As we’ve discussed in this space, there is an optimistic—and not so optimistic—way to look at what the Maple Leafs are in the midst of building. (Maybe it's not the ideal moment to wax hopeful, but until the loss in Montreal on Saturday night, the Leafs were on a 4-1-1 "run". Credit, by the way, to the Leaf forward for blocking a shot when they were down 3-0 on that five-on-three penalty-kill situation in the final minute of the game. Was that Tim Brent? They were playing hard right to the end.)
If you choose to believe things are looking up, it may well be based on a number of factors. Let’s look at a few of the reasons why a fan could legitimately (at least from this “positive” perspective) feel good about Leaf prospects going forward.
Management and coaching
Brian Burke is a Stanley Cup-winning General Manager and Ron Wilson is one of the winningest coaches in NHL history. He has taken teams deep into the playoffs and is a proven coach.
Burke has turned the roster over almost completely, bringing in young stars in Phaenuf and Kessel and giving the speed a faster, edgier make-up. He has along the way acquired young defensemen like Aulie and Gardiner who may be cornerstones in the years to come.
Gustavsson is still not proven, but he is a youngish goalie with good size and he has displayed the athleticism which would seem to suggest he can play at this level. As with most goalies, confidence is important, and what he may be going through at present may be temporary. If he can work through recurring health issues and play well for the Marlies, his future remains in Toronto.
Reimer (who many Leaf fans probably didn’t know much about until a month ago) is the team's best goalie at the moment. If he continues to play as he has, then clearly there is a prime place for him on the roster. If he doesn’t, the team is no worse off than it was when it figured Rynnas was the next guy in line.
Giguere is, at worst (again, thinking positively) an experienced goalie who has some value on the trade market this month, especially if a contending team suddelnly loses one of their current guys.
The “system” includes the aforementioned Rynnas, and young Ben Scrivens. Those who follow the Marlies seem to believe they all can play, so that’s a good thing.
told Leafs TV recently that the Leafs have as much goaltending depth as any team in the league. ( I don’t want to misquote him. Did others hear the same thing?) Now, that sounds suspiciously like Burke’s summertime suggestion that the Leafs defense corps is was/is the best/deepest in the NHL. But I digress. The focus here is on the positives. Wilson
In Phaneuf, Gunnarsson and Schenn, the Maple Leafs have three bonafide NHL defensemen who are entering their prime, all already with significant NHL experience. That’s pretty good.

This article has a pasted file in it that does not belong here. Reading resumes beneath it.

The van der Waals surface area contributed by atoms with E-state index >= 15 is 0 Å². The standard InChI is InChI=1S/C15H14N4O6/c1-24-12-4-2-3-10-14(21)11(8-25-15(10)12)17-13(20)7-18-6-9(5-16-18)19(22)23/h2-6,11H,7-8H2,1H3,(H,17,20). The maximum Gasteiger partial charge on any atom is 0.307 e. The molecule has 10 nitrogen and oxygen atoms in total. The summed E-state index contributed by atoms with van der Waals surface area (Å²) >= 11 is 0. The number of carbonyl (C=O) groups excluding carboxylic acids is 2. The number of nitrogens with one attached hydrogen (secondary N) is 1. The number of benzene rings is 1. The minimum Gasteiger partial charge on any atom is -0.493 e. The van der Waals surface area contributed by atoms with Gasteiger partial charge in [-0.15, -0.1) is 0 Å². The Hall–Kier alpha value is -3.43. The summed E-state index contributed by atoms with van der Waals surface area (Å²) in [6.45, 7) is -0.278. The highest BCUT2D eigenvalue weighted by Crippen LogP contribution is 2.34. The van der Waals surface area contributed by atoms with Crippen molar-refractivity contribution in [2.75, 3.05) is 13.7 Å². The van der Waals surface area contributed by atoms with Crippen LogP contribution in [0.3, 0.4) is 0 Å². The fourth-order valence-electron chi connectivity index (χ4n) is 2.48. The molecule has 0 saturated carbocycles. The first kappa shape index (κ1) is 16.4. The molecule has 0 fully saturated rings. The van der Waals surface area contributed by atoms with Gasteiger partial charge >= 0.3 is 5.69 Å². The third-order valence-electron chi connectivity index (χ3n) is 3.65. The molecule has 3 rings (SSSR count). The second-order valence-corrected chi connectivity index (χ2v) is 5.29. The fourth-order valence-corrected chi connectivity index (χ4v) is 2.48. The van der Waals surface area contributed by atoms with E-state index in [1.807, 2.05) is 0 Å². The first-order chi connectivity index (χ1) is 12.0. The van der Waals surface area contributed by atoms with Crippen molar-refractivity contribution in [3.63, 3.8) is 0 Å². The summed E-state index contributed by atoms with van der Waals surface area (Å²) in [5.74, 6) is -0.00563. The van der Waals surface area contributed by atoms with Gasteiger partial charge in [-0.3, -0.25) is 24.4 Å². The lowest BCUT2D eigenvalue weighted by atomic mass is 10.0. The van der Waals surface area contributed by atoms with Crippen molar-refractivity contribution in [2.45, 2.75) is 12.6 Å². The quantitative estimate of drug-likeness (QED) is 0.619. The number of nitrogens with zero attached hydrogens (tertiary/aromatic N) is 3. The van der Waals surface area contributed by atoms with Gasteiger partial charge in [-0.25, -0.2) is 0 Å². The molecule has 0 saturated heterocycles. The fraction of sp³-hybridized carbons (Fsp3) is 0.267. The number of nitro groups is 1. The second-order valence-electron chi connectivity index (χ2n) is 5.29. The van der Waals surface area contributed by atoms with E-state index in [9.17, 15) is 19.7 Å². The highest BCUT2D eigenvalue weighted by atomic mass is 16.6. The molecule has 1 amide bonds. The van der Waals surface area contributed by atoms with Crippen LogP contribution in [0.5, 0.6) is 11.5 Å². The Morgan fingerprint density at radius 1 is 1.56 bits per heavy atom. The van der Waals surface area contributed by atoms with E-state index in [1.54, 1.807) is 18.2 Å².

Komisarek and Kaberle are all useful veterans, and may be helpful going forward or useful as trade pieces.
While the Leafs have had an issue for years finding or developing true “top-six” forwards, they have “discovered” a trio that seems to fit the bill—MacArthur, Grabovski and Kulemin. All can play with a bit of sandpaper, all have some offensive skill, and have produced this season while not being defensive liabilities.
The team has Kessel, at 23, an obviously gifted player who should only get better. Recent line-shuffling has given Phil a chance to play with more offensive players.
Bozak may be a player who just keeps improving, slowly but surely. A healthy Versteeg will only be better next season, more comfortable in blue and white. Lupul is a small risk with significant upside.
Armstrong, Crabb, Boyce and Brent are useful third/fourth line character players who work hard and fit well into the checking role, guys who can also score on occasion.
Rosehill and Orr provide some clout as fourth-line enforcers.
Up and coming
There is no shortage of guys who are young, talented and have already had a taste of NHL action. Aulie, Holzer, Mueller, Kadri and Hanson have all worn the big team’s jersey this season.
D’Amigo, Mitchell and Irwin are all names just waiting for their shot.
Again, and I stress this is the “positive” point of view, the team is extremely young, shows some speed, and has three young stud defensemen, with a potential goaltending duo of The Monster and Reimer.
The Grabovski line is playing like a very good second line. Kessel remains the cornerstone of a potential first line. Lupul may help, and a single trade or free-agent signing will give the Leafs two good first lines, with the aforementioned third and fourth line guys still available to contribute in their assigned roles.
The youngsters in the system may progress nicely, and that includes Kadri.
This could be a very different team in twelve months. More experienced, poised, better on the penalty kill and the power play. A couple of solid additions will only help.
In short, in the Eastern Conference, the Maple Leafs in a year could be a solid playoff team— and maybe more.
Part II will provide a different way of looking at where the team is at, with a less optimistic lens through which to assess the team.